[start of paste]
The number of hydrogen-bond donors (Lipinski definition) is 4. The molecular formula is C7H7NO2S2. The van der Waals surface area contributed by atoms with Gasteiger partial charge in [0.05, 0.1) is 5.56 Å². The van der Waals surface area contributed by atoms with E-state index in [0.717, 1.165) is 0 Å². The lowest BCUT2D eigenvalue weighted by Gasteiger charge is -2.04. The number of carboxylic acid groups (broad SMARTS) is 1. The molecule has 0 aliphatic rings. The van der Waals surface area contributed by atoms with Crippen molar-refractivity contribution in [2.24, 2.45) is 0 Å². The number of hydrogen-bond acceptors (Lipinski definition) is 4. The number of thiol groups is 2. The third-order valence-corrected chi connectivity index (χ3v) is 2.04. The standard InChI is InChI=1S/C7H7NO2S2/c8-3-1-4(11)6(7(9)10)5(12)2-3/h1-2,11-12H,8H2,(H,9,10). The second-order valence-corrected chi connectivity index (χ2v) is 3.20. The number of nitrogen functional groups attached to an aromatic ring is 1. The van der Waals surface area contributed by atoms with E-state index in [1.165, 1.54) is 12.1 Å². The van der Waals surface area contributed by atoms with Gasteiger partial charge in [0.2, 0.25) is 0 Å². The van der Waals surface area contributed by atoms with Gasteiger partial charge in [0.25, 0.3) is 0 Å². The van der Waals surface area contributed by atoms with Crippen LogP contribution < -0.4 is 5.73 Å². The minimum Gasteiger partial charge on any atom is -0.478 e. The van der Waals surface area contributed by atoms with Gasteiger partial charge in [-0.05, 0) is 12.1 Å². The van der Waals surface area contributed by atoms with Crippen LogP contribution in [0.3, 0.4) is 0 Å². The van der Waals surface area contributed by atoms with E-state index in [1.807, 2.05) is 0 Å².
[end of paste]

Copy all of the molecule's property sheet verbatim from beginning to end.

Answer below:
The number of hydrogen-bond donors (Lipinski definition) is 4. The molecular formula is C7H7NO2S2. The van der Waals surface area contributed by atoms with Gasteiger partial charge in [0.05, 0.1) is 5.56 Å². The van der Waals surface area contributed by atoms with E-state index in [0.717, 1.165) is 0 Å². The lowest BCUT2D eigenvalue weighted by Gasteiger charge is -2.04. The number of carboxylic acid groups (broad SMARTS) is 1. The molecule has 0 aliphatic rings. The van der Waals surface area contributed by atoms with Crippen molar-refractivity contribution in [2.24, 2.45) is 0 Å². The number of hydrogen-bond acceptors (Lipinski definition) is 4. The number of thiol groups is 2. The third-order valence-corrected chi connectivity index (χ3v) is 2.04. The standard InChI is InChI=1S/C7H7NO2S2/c8-3-1-4(11)6(7(9)10)5(12)2-3/h1-2,11-12H,8H2,(H,9,10). The second-order valence-corrected chi connectivity index (χ2v) is 3.20. The number of nitrogen functional groups attached to an aromatic ring is 1. The van der Waals surface area contributed by atoms with E-state index in [1.165, 1.54) is 12.1 Å². The van der Waals surface area contributed by atoms with Gasteiger partial charge in [0.2, 0.25) is 0 Å². The van der Waals surface area contributed by atoms with Gasteiger partial charge in [0.25, 0.3) is 0 Å². The van der Waals surface area contributed by atoms with Crippen LogP contribution < -0.4 is 5.73 Å². The minimum Gasteiger partial charge on any atom is -0.478 e. The van der Waals surface area contributed by atoms with Gasteiger partial charge in [-0.05, 0) is 12.1 Å². The van der Waals surface area contributed by atoms with Crippen LogP contribution in [0.3, 0.4) is 0 Å². The van der Waals surface area contributed by atoms with E-state index in [1.807, 2.05) is 0 Å².